Monday, April 12, 2010

Framework Disease

A lot of software engineers have a Computer Science background.  My college education, for example, included  the standard things like Data Structures and "Operating Systems."  It also included some cool things like Artificial Intelligence, Peer to Peer, Automata Theory, and Evolutionary Computation.  I was also fortunate enough to have the opportunity to participate in some research projects as well which included Mobile Agents, Evolutionary Computation, and Swarm computing.

These things are cool.

But now I spend my time figuring out how to get data from a UI into a database and back again.  That's basically the bottom line of "Enterprise Application Development".  Surprisingly, there are enough challenges in this space to keep you busy for a very long time.  And while the topic itself doesn't have a lot of sex appeal, the work is actually amazingly broad, even just from a technical standpoint.  And once you add the "business" concerns in, it has the potential to become very interesting indeed.

But still I'm a computer scientist, and I'm inexorably drawn by computer science-y problems.  In the Enterprise space, the most computer science-y problems tend to be those of building "frameworks."  And what I mean by framework, is re-usable code bases that developers use to avoid having to write the same (or similar) code over and over again.

Frameworks are to some people as cat nip is to cats, or street lights are to moths, drugs to drug addicts, or cigarettes to smokers, or...  Some people loooooooove building frameworks.  They are always on the look out for an opportunity to build a framework.  At the first sign of duplication, or recurring pattern, you can see the light in their eye... framework!

I call this Framework Disease.  Frameworks are tricky.  They can be huge time savers.  And they certainly are fun to work on, since they're so computer science-y.  But at the same time, they can be real time wasters.

Sometimes the problem you are trying to solve with a framework simply isn't worth the time it takes to build the framework.  This could be because all the framework does is replace some standard boilerplate code that could easily be copied and pasted or generated.  In these cases, centralizing the boilerplate can actually be a bad thing because you're forcing every use to be identical forever.  Just because they are the same now doesn't mean they always will be, or always should be.

Other times the framework ends up being written in such a way that it actually becomes a problem.  This can happen when the framework starts limiting what you can do, or when it continues to grow and grow and grow, or when the complexity of the framework obscures the simplicity of the problem being solved.  When this happens you're spending more time working on and fighting with your framework than you are on actually getting things done.

Another problem with frameworks is the tendency to build them too soon.  If you set out to write a framework without having seen plenty of examples of what your framework will be replacing, your framework is probably doomed.  To be really successful, you have to write the code your framework will replace in a number of different places.  If you don't, you'r just guessing about what should be abstracted into the framework.  This means you really don't know what should go in the framework, nor where the framework should be flexible or where it should be rigid.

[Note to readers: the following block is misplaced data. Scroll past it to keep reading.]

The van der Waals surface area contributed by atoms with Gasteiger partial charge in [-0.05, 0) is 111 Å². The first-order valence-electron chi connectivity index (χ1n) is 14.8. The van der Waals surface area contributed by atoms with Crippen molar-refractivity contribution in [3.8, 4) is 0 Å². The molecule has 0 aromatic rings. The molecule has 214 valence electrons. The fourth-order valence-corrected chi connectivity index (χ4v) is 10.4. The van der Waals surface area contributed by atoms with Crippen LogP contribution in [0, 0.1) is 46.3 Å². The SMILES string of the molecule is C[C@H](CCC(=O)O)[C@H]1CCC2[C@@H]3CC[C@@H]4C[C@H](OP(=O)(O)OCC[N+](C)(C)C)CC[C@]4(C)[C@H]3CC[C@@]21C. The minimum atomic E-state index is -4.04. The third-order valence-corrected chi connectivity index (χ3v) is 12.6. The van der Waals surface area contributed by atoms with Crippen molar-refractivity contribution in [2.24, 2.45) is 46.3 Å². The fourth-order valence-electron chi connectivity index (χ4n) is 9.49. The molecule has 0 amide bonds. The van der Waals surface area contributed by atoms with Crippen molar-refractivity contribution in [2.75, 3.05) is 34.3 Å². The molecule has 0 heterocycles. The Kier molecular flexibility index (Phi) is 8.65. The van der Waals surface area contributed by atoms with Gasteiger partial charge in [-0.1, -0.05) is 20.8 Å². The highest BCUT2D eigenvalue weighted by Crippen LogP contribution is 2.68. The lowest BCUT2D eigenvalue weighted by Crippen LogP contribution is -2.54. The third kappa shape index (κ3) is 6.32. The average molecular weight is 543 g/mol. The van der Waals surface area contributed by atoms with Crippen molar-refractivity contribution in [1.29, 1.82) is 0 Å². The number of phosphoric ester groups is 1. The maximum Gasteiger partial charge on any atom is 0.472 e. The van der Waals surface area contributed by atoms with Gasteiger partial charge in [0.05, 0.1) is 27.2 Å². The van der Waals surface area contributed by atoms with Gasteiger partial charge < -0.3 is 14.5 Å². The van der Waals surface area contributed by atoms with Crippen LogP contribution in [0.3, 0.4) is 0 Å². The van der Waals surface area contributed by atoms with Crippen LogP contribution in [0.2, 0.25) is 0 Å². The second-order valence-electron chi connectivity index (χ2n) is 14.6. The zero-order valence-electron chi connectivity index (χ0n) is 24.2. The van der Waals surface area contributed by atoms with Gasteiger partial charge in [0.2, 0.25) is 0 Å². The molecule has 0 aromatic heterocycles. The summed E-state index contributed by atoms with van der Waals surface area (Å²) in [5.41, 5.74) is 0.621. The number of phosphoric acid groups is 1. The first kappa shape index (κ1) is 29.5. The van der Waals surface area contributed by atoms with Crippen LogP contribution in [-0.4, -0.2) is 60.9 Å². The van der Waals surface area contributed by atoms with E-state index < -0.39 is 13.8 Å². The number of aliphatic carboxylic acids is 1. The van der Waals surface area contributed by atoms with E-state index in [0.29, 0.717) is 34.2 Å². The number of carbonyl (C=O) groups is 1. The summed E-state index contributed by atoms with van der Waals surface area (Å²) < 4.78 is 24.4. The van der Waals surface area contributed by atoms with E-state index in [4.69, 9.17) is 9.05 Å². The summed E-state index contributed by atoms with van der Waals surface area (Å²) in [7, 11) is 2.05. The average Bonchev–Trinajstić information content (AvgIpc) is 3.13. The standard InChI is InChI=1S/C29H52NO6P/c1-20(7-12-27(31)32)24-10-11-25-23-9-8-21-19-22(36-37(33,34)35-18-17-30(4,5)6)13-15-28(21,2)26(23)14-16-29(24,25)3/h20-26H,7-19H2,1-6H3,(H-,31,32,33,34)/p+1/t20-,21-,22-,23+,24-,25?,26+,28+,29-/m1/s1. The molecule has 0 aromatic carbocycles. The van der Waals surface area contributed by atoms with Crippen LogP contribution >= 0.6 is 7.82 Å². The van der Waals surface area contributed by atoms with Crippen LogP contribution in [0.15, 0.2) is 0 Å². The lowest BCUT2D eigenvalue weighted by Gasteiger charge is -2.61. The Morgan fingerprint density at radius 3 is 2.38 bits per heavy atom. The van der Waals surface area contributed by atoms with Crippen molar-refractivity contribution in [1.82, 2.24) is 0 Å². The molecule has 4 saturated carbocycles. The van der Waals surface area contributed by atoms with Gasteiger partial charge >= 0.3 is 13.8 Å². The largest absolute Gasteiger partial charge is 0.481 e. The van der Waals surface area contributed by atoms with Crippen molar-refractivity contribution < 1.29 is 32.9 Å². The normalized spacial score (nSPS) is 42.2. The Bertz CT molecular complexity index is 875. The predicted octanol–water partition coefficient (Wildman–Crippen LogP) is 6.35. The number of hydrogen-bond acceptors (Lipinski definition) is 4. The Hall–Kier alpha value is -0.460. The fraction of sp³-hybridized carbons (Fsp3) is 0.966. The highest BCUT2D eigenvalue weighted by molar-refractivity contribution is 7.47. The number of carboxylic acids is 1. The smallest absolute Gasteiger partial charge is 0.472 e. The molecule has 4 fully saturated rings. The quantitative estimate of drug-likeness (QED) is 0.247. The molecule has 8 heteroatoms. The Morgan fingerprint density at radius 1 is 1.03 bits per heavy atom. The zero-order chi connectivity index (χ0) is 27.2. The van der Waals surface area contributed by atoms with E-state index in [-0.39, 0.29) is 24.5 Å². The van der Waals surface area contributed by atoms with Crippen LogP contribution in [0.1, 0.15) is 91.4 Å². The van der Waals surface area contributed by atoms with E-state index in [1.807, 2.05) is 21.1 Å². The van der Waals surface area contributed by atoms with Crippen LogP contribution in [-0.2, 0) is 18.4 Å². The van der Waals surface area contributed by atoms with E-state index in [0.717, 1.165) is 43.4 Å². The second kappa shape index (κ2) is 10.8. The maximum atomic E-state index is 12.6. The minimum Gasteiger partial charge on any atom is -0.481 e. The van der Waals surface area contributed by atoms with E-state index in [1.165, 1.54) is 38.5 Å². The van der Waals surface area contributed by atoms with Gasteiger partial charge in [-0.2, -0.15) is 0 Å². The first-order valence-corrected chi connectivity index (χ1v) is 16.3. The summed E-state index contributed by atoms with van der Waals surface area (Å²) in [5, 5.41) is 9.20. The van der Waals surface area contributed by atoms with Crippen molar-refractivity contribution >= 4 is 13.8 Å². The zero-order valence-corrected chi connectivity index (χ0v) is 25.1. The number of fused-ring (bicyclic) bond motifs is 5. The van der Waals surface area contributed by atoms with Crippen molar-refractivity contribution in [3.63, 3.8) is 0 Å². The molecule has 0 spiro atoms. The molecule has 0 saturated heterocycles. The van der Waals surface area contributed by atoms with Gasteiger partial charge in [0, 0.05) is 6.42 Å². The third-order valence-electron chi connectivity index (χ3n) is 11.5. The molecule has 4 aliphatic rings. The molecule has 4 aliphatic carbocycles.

I have personally fallen into all these traps many times, and just about everyone I know has suffered from a bit of Framework Disease at one time or another.  It is very contagious.

I think Framework Disease is a symptom of not being connected enough with the goals of the development effort.  At Codemash, Mary Poppendieck told a little parable that went something like this:
A philosopher walked into a quarry and saw three people working with pickaxes.  He walked up to the first man and asked him, "What are you doing?"  The man irritably looked up and said, "I'm cutting stone, what the hell does it look like?!"  The philosopher moved on to the second man, asking the same question.  "I'm making a living for my family."  Finally the philosopher asked the third man, who responded, "I'm building a Cathedral!"
The third guy clearly understood the context of his work.  I think a lack of understanding of the context of work is frequently what leads to Framework Disease.  Passionate people in particular are susceptible to this.  Without a broad understanding of why you are doing what you are doing every day, how can you possibly stay focused on the important things?  How can you possibly stay energized?

So if you find yourself exhibiting the symptoms of Framework Disease, step back and ask yourself, "If I'm not building a Cathedral, what am I building?  And does this framework really further that goal?"

1 comment:

  1. I think, what you call, a Framework Disease, is a manifestation of people trying to find a silver bullet. This naive belief that you can mold code so that later on you shoot off new applications based on it with a lightning speed.

    I wintessed a complete failure of a project built upon Framework and this taught me that unless there's a substantial number of successful projects behind a framework, it'll probably bite you in the ass at some point.

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